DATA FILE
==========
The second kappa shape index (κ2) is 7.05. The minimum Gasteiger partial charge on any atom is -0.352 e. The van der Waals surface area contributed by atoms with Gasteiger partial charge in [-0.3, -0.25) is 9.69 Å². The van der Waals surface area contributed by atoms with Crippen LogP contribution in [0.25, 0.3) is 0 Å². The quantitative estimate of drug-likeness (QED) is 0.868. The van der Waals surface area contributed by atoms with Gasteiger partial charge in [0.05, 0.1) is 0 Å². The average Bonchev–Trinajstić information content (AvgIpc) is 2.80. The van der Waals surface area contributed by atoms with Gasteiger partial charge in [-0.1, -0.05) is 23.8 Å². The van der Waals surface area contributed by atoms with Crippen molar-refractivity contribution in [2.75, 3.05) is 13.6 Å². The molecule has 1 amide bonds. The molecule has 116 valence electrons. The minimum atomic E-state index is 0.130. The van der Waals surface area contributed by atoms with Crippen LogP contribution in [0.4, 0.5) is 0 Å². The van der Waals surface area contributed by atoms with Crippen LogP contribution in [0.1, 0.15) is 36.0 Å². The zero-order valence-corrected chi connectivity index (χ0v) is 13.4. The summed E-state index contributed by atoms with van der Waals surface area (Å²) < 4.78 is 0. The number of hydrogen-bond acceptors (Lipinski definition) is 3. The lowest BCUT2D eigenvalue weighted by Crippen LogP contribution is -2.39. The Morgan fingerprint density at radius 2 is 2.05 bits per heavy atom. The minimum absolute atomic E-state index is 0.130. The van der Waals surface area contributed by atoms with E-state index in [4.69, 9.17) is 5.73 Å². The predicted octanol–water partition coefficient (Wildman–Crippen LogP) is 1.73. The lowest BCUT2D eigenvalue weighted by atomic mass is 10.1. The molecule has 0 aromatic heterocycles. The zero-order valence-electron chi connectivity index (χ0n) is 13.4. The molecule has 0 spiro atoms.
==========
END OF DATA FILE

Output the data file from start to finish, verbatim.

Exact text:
The second kappa shape index (κ2) is 7.05. The minimum Gasteiger partial charge on any atom is -0.352 e. The van der Waals surface area contributed by atoms with Gasteiger partial charge in [-0.3, -0.25) is 9.69 Å². The van der Waals surface area contributed by atoms with Crippen LogP contribution in [0.25, 0.3) is 0 Å². The quantitative estimate of drug-likeness (QED) is 0.868. The van der Waals surface area contributed by atoms with Gasteiger partial charge in [0.05, 0.1) is 0 Å². The average Bonchev–Trinajstić information content (AvgIpc) is 2.80. The van der Waals surface area contributed by atoms with Gasteiger partial charge in [-0.1, -0.05) is 23.8 Å². The van der Waals surface area contributed by atoms with Crippen molar-refractivity contribution in [2.75, 3.05) is 13.6 Å². The molecule has 1 amide bonds. The molecule has 116 valence electrons. The minimum atomic E-state index is 0.130. The van der Waals surface area contributed by atoms with Crippen LogP contribution in [0.4, 0.5) is 0 Å². The van der Waals surface area contributed by atoms with Crippen LogP contribution in [0.1, 0.15) is 36.0 Å². The zero-order valence-corrected chi connectivity index (χ0v) is 13.4. The summed E-state index contributed by atoms with van der Waals surface area (Å²) < 4.78 is 0. The number of hydrogen-bond acceptors (Lipinski definition) is 3. The lowest BCUT2D eigenvalue weighted by Crippen LogP contribution is -2.39. The Morgan fingerprint density at radius 2 is 2.05 bits per heavy atom. The minimum absolute atomic E-state index is 0.130. The van der Waals surface area contributed by atoms with E-state index in [4.69, 9.17) is 5.73 Å². The predicted octanol–water partition coefficient (Wildman–Crippen LogP) is 1.73. The lowest BCUT2D eigenvalue weighted by atomic mass is 10.1. The molecule has 0 aromatic heterocycles. The zero-order valence-electron chi connectivity index (χ0n) is 13.4. The molecule has 0 spiro atoms.